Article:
Category Archives: feisty heroine

*NEW RELEASE SPECIAL* Review of NETGALLEY arc The Last Graduate by Naomi Novik – Book 2 of the Scholomance series #BrainfluffNETGALLEYbookreview #TheLastGraduatebookreview

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I am a fan of Novik’s writing – see my reviews of Spinning Silver, Uprooted and Victory of Eagles, Tongues of Serpents, Crucible of Gold, Blood of Tyrants and League of Dragons of the Temeraire series. So when I saw that she’d written a school-based fantasy, I immediately pre-ordered the first book, A Deadly Education and was thrilled to be able to get hold of this second one via Netgalley. Would I enjoy it as much?

BLURB: At the Scholomance, El, Orion, and the other students are faced with their final year—and the looming specter of graduation, a deadly ritual that leaves few students alive in its wake. El is determined that her chosen group will survive, but it is a prospect that is looking harder by the day as the savagery of the school ramps up. Until El realizes that sometimes winning the game means throwing out all the rules…

REVIEW: I’m not sure if it’s because I was a teacher, but the magical schools sub-genre is a favourite and I thoroughly enjoyed A Deadly Education. Though I was a bit fed up with the cliff-hanger at the end – and I’m warning you now, there’s another at the end of The Last Graduate.

El isn’t such a hardcore, in-your-face character this time around. For starters, she now has a loyal group of friends, and other alliances with a handful of enclave kids who have far more resources and protections than those without that kind of advantage. And it’s just as well she’s got more going for her as this year, as the School has become a lot more aggressive – with El apparently a prime target. Novik writes action scenes really well and has a glorious suite of delightfully revolting monsters that squish satisfyingly when they meet their messy end. This series would make a wonderful TV series.

However, if you were one of those who found the descriptions of the magic and the world outside a tad tedious in A Deadly Education (I didn’t…), then you won’t fare any better in this offering. El has a lot to say about the political situation, the history of the school and the very complex magic system, particularly in the first half of the book. It didn’t bother me, partly because we need to know all the information, partly because I found it fascinating anyway. I’m a huge fan of El, who has a natural talent for horrific destruction but has had it dinned into her by her adorable mother, that she can’t afford to give into those instinct at all. And Novik manages to depict her absolutely following the rules without her coming off as sickeningly good.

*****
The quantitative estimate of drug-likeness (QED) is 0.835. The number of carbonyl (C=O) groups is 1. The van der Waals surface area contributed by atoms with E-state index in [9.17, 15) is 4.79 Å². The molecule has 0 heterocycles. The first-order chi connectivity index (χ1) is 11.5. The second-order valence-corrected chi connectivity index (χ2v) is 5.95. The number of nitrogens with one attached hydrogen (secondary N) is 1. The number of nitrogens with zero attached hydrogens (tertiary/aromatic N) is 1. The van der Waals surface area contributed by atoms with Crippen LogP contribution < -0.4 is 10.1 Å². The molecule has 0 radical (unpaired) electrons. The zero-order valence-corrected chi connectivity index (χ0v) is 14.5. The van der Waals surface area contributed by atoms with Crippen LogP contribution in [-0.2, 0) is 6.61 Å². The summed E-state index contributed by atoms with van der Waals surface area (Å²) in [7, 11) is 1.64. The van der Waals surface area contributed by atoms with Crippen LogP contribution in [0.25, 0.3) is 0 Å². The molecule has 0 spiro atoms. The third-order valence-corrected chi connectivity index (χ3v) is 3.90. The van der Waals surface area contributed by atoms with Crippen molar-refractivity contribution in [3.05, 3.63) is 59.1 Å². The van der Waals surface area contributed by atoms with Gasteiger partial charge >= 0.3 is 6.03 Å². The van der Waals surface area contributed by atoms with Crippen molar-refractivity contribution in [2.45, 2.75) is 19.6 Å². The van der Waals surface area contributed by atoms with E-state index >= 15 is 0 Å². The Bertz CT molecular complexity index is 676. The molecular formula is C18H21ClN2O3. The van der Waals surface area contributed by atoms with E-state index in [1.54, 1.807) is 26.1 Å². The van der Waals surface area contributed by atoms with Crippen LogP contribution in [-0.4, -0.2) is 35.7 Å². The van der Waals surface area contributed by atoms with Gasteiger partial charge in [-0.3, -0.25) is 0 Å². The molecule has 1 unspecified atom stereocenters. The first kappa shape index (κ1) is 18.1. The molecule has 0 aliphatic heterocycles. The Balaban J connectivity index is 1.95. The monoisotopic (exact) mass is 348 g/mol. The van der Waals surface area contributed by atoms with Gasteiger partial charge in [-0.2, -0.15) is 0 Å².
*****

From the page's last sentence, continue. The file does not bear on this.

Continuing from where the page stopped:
El is bad-tempered, overly cynical, far too touchy and apt to push away those who genuinely want to befriend her – but despite that, she is rigid in trying to avoid doing harm. I really like the fact that she isn’t the overwhelmed, put-upon victim doing the best she can in awful circumstances, either. She’s far too powerful for that. That doesn’t stop her from becoming increasingly trapped in a terrible situation, where the right thing to do is plain terrifying. I also enjoyed the humour, albeit a tad dark-edged, that runs through this story. And I am impressed with Novik’s successful portrayal of a Brit main character, complete with the sardonic street-wise dialogue.

While there is plenty of action throughout, the pace and tension really picks up in the second half of the book, which was difficult to put down once it hit its stride. I was glad Himself had warned me about that ending, though – otherwise I think it would have gone flying across the room. Which is why I’ve passed the warning on. All in all, a thoroughly enjoyable, entertaining read – and I’m very much looking forward to the third book in the series. The ebook arc copy of The Last Graduate was provided by the publisher through NetGalley in return for an honest opinion of the book.
9/10

SUNDAY POST – LIVING WITH LONG COVID #2

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In my previous article, I wrote about the run-up to the crisis that had me in despair, which happened just after my last major relapse in the third week of August. In this Sunday Post, hosted by Kimberly, the Caffeinated Reviewer, I’ll talk about what I discovered when I was well enough to be able to go online and search for more information.

The first couple of times I’d searched, I’d found some rather generic advice and a couple of accounts by other sufferers. But there was nothing specific that I could actually use to help me form any kind of coherent recovery plan. The doctor had organised a blood test, which discovered that I was slightly deficient in vitamin D, which I promptly fixed by ordering the recommended dose of tablets. However, that didn’t appear to make any difference. This time around, my online searching hit the jackpot.